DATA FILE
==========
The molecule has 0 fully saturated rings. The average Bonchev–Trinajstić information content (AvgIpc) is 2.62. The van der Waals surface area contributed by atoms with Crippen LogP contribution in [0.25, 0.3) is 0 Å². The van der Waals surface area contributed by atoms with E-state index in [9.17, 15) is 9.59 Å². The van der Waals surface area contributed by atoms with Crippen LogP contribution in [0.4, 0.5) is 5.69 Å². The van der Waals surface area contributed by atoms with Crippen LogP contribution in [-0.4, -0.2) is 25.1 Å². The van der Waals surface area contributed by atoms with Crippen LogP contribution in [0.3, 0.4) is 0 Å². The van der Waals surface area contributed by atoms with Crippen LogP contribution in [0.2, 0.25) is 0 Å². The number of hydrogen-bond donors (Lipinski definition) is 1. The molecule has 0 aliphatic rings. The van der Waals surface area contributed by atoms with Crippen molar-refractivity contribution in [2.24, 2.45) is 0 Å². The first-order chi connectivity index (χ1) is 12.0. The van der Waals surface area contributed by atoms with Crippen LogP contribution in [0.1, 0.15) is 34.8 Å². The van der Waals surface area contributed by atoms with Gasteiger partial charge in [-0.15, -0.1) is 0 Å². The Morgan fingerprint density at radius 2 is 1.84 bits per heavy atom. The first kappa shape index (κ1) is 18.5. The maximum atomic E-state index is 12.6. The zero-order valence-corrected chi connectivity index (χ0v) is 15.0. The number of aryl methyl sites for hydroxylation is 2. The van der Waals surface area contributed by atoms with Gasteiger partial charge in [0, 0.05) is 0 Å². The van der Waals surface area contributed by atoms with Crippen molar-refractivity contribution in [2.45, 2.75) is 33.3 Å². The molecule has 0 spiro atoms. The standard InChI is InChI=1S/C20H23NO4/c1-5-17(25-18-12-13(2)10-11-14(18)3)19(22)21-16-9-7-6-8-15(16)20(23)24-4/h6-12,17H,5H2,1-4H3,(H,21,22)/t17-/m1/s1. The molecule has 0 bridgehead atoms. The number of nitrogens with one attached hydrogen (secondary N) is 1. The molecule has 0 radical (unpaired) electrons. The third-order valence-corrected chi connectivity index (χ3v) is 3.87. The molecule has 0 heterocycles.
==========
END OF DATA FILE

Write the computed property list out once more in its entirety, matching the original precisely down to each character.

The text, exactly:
The molecule has 0 fully saturated rings. The average Bonchev–Trinajstić information content (AvgIpc) is 2.62. The van der Waals surface area contributed by atoms with Crippen LogP contribution in [0.25, 0.3) is 0 Å². The van der Waals surface area contributed by atoms with E-state index in [9.17, 15) is 9.59 Å². The van der Waals surface area contributed by atoms with Crippen LogP contribution in [0.4, 0.5) is 5.69 Å². The van der Waals surface area contributed by atoms with Crippen LogP contribution in [-0.4, -0.2) is 25.1 Å². The van der Waals surface area contributed by atoms with Crippen LogP contribution in [0.3, 0.4) is 0 Å². The van der Waals surface area contributed by atoms with Crippen LogP contribution in [0.2, 0.25) is 0 Å². The number of hydrogen-bond donors (Lipinski definition) is 1. The molecule has 0 aliphatic rings. The van der Waals surface area contributed by atoms with Crippen molar-refractivity contribution in [2.24, 2.45) is 0 Å². The first-order chi connectivity index (χ1) is 12.0. The van der Waals surface area contributed by atoms with Crippen LogP contribution in [0.1, 0.15) is 34.8 Å². The van der Waals surface area contributed by atoms with Gasteiger partial charge in [-0.15, -0.1) is 0 Å². The Morgan fingerprint density at radius 2 is 1.84 bits per heavy atom. The first kappa shape index (κ1) is 18.5. The maximum atomic E-state index is 12.6. The zero-order valence-corrected chi connectivity index (χ0v) is 15.0. The number of aryl methyl sites for hydroxylation is 2. The van der Waals surface area contributed by atoms with Gasteiger partial charge in [0, 0.05) is 0 Å². The van der Waals surface area contributed by atoms with Crippen molar-refractivity contribution in [2.45, 2.75) is 33.3 Å². The molecule has 0 spiro atoms. The standard InChI is InChI=1S/C20H23NO4/c1-5-17(25-18-12-13(2)10-11-14(18)3)19(22)21-16-9-7-6-8-15(16)20(23)24-4/h6-12,17H,5H2,1-4H3,(H,21,22)/t17-/m1/s1. The molecule has 0 bridgehead atoms. The number of nitrogens with one attached hydrogen (secondary N) is 1. The molecule has 0 radical (unpaired) electrons. The third-order valence-corrected chi connectivity index (χ3v) is 3.87. The molecule has 0 heterocycles.